Here’s our key takeaways for the “What’s going on at Ross?” question that we’ve
beaten to death explored thoroughly the past few weeks (if you’re just joining us, you can start with the Ross discussion here or even further back, with the foray into bschool app trends).
What’s going on at Ross?
What accounts for their drop-off in MBA applications in 2011-’12?
EssaySnark’s conclusions after looking at six years of admissions data are:
- The patterns at Ross are dissimilar to overall bschool trends, likely due to their historically higher proportion of regional candidates compared to other U.S. schools and how the impact of the economy is more localized for them
- International interest has been fairly stable over time
- Domestic interest has slid, especially more recently, which we would attribute to those regional economic factors
- They’ve been accepting more international applicants lately – good news for some of you, yes?
- If they’re getting fewer U.S. applicants, then that actually means you American BSers should have an easier time getting into Ross too (comparatively speaking — and provided you’re qualified).
Remember, we’re totally guessing on this stuff. If anyone sees any flaws in our logic (or the adcom wants to chime in…!) we would be grateful for you to contribute. Comments are open and email is too*.
We’ll leave you with two other factoids which we think are highly relevant to this subject:
- The average GMAT score of Ross students has steadily risen in the past ten years: for the Class of 2004, it was 676, and for the Class of 2014 it’s 703.
- The yield at Ross – which is the percentage of accepted candidates who end up choosing that school – has been phenomenal for years, in the over-70% range — and as high as 79%!!! in 2008-’09. By comparison, Kellogg in the same period was around 57%. (Unfortunately the schools have clammed up and aren’t disclosing yield figures so freely anymore, so we can’t do too much with the comparisons in recent years.)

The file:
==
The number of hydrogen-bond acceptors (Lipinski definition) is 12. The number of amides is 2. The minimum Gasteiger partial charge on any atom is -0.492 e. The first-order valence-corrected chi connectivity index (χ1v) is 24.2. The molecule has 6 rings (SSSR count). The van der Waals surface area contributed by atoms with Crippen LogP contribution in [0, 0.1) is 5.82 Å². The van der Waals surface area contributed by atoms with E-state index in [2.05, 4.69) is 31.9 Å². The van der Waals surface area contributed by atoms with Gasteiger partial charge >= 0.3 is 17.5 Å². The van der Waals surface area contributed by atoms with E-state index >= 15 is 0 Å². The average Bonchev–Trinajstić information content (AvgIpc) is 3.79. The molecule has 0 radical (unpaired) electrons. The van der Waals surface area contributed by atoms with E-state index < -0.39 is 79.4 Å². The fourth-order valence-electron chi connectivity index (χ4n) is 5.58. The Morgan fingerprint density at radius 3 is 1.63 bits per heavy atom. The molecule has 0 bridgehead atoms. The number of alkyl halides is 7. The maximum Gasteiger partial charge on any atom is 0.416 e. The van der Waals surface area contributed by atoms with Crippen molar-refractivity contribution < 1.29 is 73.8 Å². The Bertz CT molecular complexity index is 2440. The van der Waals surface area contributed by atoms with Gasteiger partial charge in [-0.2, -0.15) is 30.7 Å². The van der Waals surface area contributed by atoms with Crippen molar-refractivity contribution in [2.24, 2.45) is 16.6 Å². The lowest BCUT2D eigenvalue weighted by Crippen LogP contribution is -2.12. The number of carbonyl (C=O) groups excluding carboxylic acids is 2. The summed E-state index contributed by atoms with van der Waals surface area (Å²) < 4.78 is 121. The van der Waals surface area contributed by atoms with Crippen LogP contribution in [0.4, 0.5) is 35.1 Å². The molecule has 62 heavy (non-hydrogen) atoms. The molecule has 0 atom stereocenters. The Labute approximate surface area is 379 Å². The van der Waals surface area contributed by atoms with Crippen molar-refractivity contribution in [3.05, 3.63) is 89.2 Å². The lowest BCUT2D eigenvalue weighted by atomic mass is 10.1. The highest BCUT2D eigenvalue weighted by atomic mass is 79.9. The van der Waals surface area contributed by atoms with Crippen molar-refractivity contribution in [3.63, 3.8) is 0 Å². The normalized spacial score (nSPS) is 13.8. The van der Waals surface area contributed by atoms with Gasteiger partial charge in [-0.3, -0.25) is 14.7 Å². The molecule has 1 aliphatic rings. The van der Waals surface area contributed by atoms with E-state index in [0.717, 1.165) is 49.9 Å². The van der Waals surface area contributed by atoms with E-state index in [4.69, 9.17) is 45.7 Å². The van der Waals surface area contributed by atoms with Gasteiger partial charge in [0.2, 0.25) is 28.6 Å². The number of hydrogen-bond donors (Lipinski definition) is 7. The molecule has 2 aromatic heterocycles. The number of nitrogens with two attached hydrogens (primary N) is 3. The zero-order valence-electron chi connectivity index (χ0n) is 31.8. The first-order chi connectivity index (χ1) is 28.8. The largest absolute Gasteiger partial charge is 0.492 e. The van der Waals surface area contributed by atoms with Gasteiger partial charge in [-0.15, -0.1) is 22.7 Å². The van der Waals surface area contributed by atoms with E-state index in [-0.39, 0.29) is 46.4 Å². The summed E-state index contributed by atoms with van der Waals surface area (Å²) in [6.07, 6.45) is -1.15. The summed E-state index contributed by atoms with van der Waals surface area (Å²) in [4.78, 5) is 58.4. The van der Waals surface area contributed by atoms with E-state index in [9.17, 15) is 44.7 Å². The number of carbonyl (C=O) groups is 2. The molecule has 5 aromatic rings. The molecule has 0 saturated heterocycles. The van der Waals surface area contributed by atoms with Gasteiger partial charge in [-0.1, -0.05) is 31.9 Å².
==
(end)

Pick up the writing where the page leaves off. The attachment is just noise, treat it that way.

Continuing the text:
These data are both correlated with quality for us. “Beauty is in the eye of the beholder” and going two directions, we can see that higher-quality candidates are applying to Ross (or else, they wouldn’t be able to boost up their average GMAT); and, lots of those candidates are choosing Ross upon acceptance (else, the yield would be not nearly so impressive). Plus, we have a firsthand view of who they’re accepting – the BSers we’ve worked with in the last few years who’ve chosen Ross for their MBAs have been both impressive, in terms of backgrounds, and on the whole, super nice people – the kind you want to be in the bschool trenches with. We certainly can’t say that about all schools.
The popularity contest of sheer quantities of applications at a given school only tells us so much. It’s the quality of the applicant pool that matters, and these indicators are signaling to us that Ross is doing just fine on that count.
*gethelpnow at essaysnark to the dot com.